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[policy-wg] IPv6 PI policy
JORDI PALET MARTINEZ
jordi.palet at consulintel.es
Fri May 19 09:03:24 UTC 2006
I disagree, anyway, is something that its up to each operator, and what is
sure is that they don't filter anything shorter than 32 ...
Let me put an example that shows and <=32 works, others not.
APNIC has its own infrastructure in two locations, and they decided to split
the /32 in 2x/33. From time to time, they become not reachable from
different locations. Some operators only accept the /32.
How do you feel about that ?
Let me insist that /32 is not a waste under the consideration of: 1) is an
alternative to allow the current allocation policy to be modified for those
that may sub-assign to the same organization (instead to others); 2) is
temporary. However the cost for a different prefix is very unpredictable in
terms of asking everyone to make a specific filter for each /48 (or /44) and
consequently is not a good solution because is going to be against the
proposal of the policy itself (becoming a barrier to the existing barrier
> De: Andrew Alston <aa at tenet.ac.za>
> Responder a: <aa at tenet.ac.za>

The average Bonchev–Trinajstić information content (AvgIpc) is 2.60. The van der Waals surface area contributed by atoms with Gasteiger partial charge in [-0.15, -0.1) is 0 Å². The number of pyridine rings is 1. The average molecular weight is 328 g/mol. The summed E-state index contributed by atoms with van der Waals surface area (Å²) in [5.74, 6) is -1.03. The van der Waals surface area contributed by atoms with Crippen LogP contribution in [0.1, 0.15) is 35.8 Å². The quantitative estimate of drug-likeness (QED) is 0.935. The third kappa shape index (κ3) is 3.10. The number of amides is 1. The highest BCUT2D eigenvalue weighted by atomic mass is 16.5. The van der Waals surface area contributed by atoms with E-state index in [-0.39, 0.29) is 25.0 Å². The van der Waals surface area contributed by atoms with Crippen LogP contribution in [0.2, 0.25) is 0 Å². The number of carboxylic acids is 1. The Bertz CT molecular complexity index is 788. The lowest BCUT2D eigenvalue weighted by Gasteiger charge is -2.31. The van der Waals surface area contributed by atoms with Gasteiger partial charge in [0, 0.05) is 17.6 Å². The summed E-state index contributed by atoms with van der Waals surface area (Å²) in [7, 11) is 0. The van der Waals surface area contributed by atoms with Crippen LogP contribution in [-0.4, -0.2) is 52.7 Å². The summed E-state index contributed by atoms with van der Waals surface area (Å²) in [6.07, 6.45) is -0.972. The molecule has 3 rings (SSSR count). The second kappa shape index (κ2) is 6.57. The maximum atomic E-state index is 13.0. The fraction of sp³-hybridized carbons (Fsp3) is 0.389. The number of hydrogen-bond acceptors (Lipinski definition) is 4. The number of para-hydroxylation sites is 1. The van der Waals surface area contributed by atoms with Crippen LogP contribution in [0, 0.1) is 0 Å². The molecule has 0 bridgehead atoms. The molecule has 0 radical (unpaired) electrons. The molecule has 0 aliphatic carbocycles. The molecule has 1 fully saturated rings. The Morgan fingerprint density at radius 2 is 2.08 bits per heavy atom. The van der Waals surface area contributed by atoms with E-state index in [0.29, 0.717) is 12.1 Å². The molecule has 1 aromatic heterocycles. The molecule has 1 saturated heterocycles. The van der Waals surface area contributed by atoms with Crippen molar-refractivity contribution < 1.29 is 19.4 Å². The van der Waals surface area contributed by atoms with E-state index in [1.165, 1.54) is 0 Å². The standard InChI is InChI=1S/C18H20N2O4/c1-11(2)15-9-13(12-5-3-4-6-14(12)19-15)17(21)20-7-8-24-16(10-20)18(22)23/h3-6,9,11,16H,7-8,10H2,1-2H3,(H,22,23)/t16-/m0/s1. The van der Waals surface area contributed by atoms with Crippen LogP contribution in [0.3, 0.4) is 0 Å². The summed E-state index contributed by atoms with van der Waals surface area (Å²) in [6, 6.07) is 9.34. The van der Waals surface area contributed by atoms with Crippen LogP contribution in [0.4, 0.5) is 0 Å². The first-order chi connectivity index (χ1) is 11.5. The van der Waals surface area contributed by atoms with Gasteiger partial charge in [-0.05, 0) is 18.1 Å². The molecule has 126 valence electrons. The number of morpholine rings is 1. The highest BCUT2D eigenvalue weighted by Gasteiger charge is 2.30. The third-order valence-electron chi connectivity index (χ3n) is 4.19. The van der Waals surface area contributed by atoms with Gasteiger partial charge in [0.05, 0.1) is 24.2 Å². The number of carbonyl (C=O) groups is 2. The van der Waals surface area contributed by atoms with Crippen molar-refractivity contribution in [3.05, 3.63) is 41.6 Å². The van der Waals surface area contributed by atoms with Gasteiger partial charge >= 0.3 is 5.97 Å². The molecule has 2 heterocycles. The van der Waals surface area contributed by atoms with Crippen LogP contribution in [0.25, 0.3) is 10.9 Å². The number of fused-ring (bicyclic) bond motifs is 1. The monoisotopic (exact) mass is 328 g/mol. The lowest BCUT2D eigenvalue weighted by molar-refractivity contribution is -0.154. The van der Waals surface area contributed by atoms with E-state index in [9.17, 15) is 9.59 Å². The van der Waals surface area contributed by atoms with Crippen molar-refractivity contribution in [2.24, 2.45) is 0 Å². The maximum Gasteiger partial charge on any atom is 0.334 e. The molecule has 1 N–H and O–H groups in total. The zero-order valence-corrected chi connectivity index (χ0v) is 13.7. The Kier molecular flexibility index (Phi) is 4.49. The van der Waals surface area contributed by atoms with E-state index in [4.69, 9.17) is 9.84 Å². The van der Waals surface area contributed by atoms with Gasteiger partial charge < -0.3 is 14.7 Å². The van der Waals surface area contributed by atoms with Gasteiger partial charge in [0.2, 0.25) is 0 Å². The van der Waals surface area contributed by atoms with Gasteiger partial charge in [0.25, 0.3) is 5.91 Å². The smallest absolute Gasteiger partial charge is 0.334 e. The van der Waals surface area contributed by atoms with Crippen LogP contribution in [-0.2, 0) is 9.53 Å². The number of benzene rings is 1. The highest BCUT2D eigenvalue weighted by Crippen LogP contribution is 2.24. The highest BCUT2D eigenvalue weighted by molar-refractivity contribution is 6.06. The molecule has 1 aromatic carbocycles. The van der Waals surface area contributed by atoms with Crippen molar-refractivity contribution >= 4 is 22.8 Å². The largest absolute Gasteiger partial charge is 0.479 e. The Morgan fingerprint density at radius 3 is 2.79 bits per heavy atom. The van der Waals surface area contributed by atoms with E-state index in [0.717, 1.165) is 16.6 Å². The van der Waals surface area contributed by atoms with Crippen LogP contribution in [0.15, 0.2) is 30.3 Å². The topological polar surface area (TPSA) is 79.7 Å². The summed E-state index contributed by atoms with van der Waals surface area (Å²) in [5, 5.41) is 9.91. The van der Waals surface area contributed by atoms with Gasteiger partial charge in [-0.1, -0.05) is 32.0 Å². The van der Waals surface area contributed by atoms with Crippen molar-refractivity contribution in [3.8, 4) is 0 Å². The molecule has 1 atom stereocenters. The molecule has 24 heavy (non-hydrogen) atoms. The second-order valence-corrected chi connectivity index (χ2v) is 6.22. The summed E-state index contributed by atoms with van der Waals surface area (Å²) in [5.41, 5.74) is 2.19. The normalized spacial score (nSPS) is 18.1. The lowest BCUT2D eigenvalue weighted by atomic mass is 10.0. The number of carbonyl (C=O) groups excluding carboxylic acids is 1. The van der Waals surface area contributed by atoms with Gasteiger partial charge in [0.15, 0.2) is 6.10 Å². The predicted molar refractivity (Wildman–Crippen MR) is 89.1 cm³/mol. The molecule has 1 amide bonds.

> Fecha: Fri, 19 May 2006 10:45:59 +0200
> Para: <jordi.palet at consulintel.es>, AfriNIC Policy Working Group List
> <policy-wg at afrinic.net>
> Asunto: Re: [policy-wg] IPv6 PI policy
> Hi Jordi/Frank
> I've been looking at this, and Jordi states that the current policy is
> to filter <= /32, I actually disagree with this.
> I've been looking around at various route servers, and checking various
> networks, as well as speaking to a *LOT* of network admins, currently
> the actual ACTIVE practice is to filter <= /48, I have yet to actually
> find anyone who is filtering on a <= /32 basis. While I'm sure they may
> exist, if they do they are in my opinion probably the vast minority.
> Again I reiterate, P.I space of /48 with an option for /44 upon serious
> Other than that, I support the policy
> Andrew Alston
> TENET - Chief Technical Officer
> JORDI PALET MARTINEZ wrote:
>> Hi Frank, all,
>> See my reply below, in-line.
>>> De: Frank Habicht <geier-lists-afrinic-policywg at tih.co.tz>
>>> Responder a: AfriNIC Policy Working Group List <policy-wg at afrinic.net>
>>> Fecha: Thu, 18 May 2006 09:00:26 +0300
>>> Para: <policy-wg at afrinic.net>
>>> Asunto: [policy-wg] IPv6 PI policy
>>> Hi all,
>>> sorry I didn't speak up in the meeting.
>>> Regarding Jordi's IPv6 PI policy proposal afpol-v60604.
>>> I was in the third group who didn't want to reject/defer/stall the
>>> policy but also not accept as it was.
>>> The only problem in my opinion is the question of size of the assigned
>>> Main concern of contributors like Uniforum was that the assigned PI
>>> blocks be routable in practise (which AfriNIC won't guarantee, but might
>>> "influence"). I trust that operators of ipv6 routers will make the
>>> necessary exception for the supernet from with PI blocks are assigned.
>>> That other RIRs do same supports this expectation but if possible I'd
>>> like to hear from the router operators.
>>> I would like to see a change to a smaller default assignment size to